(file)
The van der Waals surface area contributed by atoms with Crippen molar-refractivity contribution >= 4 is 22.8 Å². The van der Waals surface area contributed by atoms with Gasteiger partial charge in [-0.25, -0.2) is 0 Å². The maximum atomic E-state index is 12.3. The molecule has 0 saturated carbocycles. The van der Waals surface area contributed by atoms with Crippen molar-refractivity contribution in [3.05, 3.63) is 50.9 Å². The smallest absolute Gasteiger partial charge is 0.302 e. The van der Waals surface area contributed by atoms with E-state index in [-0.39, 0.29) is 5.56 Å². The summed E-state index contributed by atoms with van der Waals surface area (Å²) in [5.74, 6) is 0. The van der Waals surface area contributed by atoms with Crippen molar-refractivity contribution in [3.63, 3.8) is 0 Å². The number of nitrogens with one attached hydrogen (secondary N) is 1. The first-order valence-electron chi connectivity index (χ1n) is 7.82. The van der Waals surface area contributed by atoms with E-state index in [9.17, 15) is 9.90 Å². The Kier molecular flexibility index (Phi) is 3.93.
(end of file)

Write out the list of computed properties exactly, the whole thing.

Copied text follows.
The van der Waals surface area contributed by atoms with Crippen molar-refractivity contribution >= 4 is 22.8 Å². The van der Waals surface area contributed by atoms with Gasteiger partial charge in [-0.25, -0.2) is 0 Å². The maximum atomic E-state index is 12.3. The molecule has 0 saturated carbocycles. The van der Waals surface area contributed by atoms with Crippen molar-refractivity contribution in [3.05, 3.63) is 50.9 Å². The smallest absolute Gasteiger partial charge is 0.302 e. The van der Waals surface area contributed by atoms with E-state index in [-0.39, 0.29) is 5.56 Å². The summed E-state index contributed by atoms with van der Waals surface area (Å²) in [5.74, 6) is 0. The van der Waals surface area contributed by atoms with Crippen molar-refractivity contribution in [3.63, 3.8) is 0 Å². The number of nitrogens with one attached hydrogen (secondary N) is 1. The first-order valence-electron chi connectivity index (χ1n) is 7.82. The van der Waals surface area contributed by atoms with E-state index in [9.17, 15) is 9.90 Å². The Kier molecular flexibility index (Phi) is 3.93.